What are knots?
Well, a ‘knot’ isn’t actually a physiological ‘thing’ as such.
Generally ‘knot’ is a term which has been adopted to explain a specific area of discomfort, pain or tightness within in the musculoskeletal system.
As therapists, we approach these areas to manipulate with and work with the tissues in different ways based on what is actually causing the irritability.
Your ‘knots’ could be
– A trigger point
– Scar tissue
– An irritable anatomical structure in it’s entirety which has been over worked, for example by poor posture and therefore becomes tight or sore.
Most commonly, we see this in the shoulders where a tendon gets a lot of abuse by modern life and the postures we adopt. When it becomes thickened and inflamed it can be incredibly painful when pressure is applied; e.g someone squeezes your shoulders, and often feel like a bulbus mass.
You may have been told in the past that you ‘have a lot of knots’ or ‘your shoulders are very knotty’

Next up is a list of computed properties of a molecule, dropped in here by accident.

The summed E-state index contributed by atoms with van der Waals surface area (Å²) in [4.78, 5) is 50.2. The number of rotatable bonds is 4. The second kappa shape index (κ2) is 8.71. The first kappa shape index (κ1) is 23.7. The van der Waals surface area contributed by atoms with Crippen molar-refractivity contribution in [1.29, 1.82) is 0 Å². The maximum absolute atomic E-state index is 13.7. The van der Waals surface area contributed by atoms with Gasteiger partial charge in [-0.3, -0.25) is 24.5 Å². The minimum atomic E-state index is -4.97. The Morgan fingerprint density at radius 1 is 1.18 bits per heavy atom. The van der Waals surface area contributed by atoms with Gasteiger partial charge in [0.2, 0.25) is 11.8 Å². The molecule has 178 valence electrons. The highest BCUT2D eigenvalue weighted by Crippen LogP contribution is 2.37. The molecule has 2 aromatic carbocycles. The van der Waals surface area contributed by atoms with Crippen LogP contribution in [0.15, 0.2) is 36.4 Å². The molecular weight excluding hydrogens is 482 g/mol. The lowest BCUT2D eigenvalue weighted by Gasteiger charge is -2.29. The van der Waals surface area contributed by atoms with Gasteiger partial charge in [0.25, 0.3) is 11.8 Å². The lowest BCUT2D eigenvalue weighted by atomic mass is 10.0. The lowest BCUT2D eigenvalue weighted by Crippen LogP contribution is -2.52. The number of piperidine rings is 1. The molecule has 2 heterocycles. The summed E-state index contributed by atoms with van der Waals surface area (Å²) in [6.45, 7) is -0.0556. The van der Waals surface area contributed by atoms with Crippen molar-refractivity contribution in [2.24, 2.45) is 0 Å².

This isn’t particularly helpful, as it could translate as a number of things happening within the tissues.
As a result, we feel encouraged to go at these ‘knots’ with massage guns, trigger point balls or by asking a friend to dig their fingers and thumbs into these areas and try to ‘get rid’ of them.
In actual fact, you could be trying to ‘get rid’ of a structure which should be there.
I am a big advocate of self massage. So, what should your aim be?
Self massage of an area of discomfort should be with the aim to work the area with reasonable pressure to relax the tissues and increase blood flow to the area.
You should never be trying to remove, or get rid of ‘something.’
The only ‘thing’ we want to remove is build up of toxins and congestion within that area, which can be done without going hell for leather.
Your body will always tell you how deep to go, and you should always feel relief.
The applied pressure shouldn’t be causing you to hold your breath, gritting your teeth, clenching your fists or breaking into hot/cold sweats.
Usually what you’re feeling will be trigger or tender points, which we’ll address in another post just for them!